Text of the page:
MINI

This year, 2019, marks the sixtieth anniversary of the creation of the Mini, arguably the most innovative and best-loved small motor car in history. First produced in May, 1959 in the wake of the 1956 Suez oil crisis, during which supplies of crude oil to Britain were threatened by Egypt’s seizure and blockade of the Suez Canal, it was an instant success, and went on to sell more than five million copies over the forty years it was in continuous production, won three Monte Carlo Rallies, became a fashion icon adored by the Beatles and royalty alike, and added a new word to the English language after Mary Quant, the ‘Swinging Sixties’ dress designer, named her invention the ‘miniskirt’ in homage to the little car. In its second, larger, incarnation as a vehicle much-coveted and now BMW-owned, the Mini continues to sell around the world in large numbers today. It had a starring role in the 1969 film The Italian Job, a re-make of which appeared in 2003, but no Mini has yet won an Oscar for its acting. A protest is long overdue.

The Mini was the creation of the brilliant but eccentric engineer Sir Alec Issigonis, who had previously designed the best-selling Morris Minor. It was logical for him to name the new, smaller, car the Morris ‘Mini-Minor,’ its original name.  Despite being only ten feet in length, it could park in a space less than twelve feet long, and carry four passengers and their luggage in surprising comfort, a feat achieved by an ingenious drop-down trunk lid and, more importantly, by the substitution of smaller wheels at each of the car’s four corners, a decision which gave it increased passenger space and stability in cornering, but shorter tire life. Other innovations included siting the engine in a space-saving east-west instead of the normal north-south configuration, giving it independent rubber cone suspension and front-wheel drive—then highly unusual for an ‘economy’ car—and placing the gearbox inside the oil sump. When Ford engineers bought a Mini to try to understand how its manufacturers could sell such a complex machine for such a low price, they concluded that it could not possibly sell at a profit. They were correct. It could not, yet for decades it was so beloved by the public that management kept selling it at a loss, saving money by fatally refusing to invest in updating it in any significant way over the years, nor did they make a serious attempt to equip the car for very different overseas markets. The heater was woefully inadequate in our first Mini, and only marginally better in the next two.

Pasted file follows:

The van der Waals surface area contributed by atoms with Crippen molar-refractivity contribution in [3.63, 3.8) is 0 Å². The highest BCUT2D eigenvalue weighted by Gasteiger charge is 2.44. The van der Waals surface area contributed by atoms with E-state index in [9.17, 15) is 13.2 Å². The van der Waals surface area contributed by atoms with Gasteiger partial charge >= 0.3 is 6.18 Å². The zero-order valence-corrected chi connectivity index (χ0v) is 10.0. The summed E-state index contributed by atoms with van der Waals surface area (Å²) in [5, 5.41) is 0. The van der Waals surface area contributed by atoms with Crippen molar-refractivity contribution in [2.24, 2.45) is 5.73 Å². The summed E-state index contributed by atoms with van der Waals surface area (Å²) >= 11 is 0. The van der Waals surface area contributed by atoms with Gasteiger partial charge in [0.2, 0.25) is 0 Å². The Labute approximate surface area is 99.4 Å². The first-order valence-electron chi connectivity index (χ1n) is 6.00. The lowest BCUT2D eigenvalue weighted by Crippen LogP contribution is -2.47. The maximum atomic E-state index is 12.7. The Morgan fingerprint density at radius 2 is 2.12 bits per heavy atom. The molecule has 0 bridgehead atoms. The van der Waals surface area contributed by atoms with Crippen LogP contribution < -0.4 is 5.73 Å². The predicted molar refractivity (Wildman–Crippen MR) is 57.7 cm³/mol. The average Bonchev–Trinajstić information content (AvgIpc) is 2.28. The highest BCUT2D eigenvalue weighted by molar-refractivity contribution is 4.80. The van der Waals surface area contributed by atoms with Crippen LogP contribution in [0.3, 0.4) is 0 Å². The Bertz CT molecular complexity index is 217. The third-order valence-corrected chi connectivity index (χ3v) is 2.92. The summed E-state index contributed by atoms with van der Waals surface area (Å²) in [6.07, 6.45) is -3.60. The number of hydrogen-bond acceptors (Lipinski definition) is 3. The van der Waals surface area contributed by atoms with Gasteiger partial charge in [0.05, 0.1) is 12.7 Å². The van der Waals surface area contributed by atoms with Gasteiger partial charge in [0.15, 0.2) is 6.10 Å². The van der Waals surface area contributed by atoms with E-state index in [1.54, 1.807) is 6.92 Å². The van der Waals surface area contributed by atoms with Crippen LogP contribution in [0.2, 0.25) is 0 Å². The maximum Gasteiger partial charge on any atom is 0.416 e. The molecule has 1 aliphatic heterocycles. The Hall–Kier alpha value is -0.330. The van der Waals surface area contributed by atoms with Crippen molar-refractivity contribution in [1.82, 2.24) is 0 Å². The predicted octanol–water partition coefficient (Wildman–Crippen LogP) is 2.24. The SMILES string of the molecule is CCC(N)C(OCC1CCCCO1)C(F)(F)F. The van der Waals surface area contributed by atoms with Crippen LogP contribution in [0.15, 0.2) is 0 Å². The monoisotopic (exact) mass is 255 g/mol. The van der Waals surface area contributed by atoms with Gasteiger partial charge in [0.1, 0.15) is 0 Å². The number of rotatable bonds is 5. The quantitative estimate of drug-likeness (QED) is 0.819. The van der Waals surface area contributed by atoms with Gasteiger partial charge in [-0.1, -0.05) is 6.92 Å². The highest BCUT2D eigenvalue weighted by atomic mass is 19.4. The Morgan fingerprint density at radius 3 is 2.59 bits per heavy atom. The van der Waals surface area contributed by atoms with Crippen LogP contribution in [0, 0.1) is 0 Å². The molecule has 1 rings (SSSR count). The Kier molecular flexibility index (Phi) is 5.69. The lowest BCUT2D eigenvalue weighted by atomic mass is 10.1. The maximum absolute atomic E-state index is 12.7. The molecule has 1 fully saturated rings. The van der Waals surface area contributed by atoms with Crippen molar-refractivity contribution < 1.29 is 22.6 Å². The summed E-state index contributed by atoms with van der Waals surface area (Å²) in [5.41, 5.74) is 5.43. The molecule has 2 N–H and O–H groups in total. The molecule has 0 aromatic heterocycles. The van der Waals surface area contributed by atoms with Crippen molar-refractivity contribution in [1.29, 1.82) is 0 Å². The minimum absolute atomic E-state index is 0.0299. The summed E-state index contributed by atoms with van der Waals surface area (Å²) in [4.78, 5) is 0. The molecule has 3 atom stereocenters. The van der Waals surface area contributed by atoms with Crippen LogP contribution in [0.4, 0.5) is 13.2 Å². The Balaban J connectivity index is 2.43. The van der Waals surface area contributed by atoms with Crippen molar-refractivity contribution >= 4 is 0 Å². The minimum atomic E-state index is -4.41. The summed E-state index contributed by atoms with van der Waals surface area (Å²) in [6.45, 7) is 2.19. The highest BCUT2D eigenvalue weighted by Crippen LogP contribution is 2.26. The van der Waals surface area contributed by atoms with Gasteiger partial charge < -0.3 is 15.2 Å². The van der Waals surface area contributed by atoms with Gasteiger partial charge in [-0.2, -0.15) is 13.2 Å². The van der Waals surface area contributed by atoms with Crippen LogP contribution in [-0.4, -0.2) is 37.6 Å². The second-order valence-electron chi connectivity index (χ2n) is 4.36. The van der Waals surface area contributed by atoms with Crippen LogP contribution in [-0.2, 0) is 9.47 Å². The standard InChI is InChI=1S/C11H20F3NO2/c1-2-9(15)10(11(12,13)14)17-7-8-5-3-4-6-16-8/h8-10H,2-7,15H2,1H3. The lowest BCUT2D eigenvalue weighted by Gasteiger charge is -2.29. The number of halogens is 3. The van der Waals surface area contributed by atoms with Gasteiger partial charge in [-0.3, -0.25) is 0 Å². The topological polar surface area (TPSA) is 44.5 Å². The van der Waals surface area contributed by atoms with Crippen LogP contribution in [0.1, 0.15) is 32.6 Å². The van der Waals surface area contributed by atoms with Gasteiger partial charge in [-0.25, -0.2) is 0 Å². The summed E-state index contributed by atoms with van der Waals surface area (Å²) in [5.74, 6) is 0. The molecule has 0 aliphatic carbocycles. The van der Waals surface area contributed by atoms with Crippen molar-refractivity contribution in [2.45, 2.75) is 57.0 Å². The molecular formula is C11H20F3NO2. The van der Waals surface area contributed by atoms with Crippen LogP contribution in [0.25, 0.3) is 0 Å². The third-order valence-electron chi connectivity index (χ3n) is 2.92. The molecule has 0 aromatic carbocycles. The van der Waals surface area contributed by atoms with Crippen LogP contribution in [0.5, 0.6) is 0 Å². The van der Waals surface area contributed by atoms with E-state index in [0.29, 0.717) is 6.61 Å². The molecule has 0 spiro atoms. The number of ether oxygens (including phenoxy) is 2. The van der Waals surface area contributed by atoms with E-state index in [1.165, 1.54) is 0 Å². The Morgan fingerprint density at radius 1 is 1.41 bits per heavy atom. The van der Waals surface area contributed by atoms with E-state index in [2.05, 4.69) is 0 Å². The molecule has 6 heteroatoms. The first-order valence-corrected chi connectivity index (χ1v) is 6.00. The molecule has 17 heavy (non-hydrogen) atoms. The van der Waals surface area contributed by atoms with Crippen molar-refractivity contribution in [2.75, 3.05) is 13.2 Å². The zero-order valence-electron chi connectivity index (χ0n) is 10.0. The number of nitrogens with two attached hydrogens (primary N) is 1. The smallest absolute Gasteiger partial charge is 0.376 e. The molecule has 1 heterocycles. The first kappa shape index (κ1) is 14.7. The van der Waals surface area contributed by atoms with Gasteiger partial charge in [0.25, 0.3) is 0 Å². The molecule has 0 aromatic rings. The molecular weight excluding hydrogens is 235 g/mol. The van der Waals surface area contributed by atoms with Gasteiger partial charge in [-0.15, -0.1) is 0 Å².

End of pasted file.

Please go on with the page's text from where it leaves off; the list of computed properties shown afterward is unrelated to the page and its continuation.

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author
Peter was born in England, spent his childhood there and in South America, and taught English for 33 years in Ottawa, Canada. Now retired, he reads and writes voraciously, and travels occasionally with his wife Louise.
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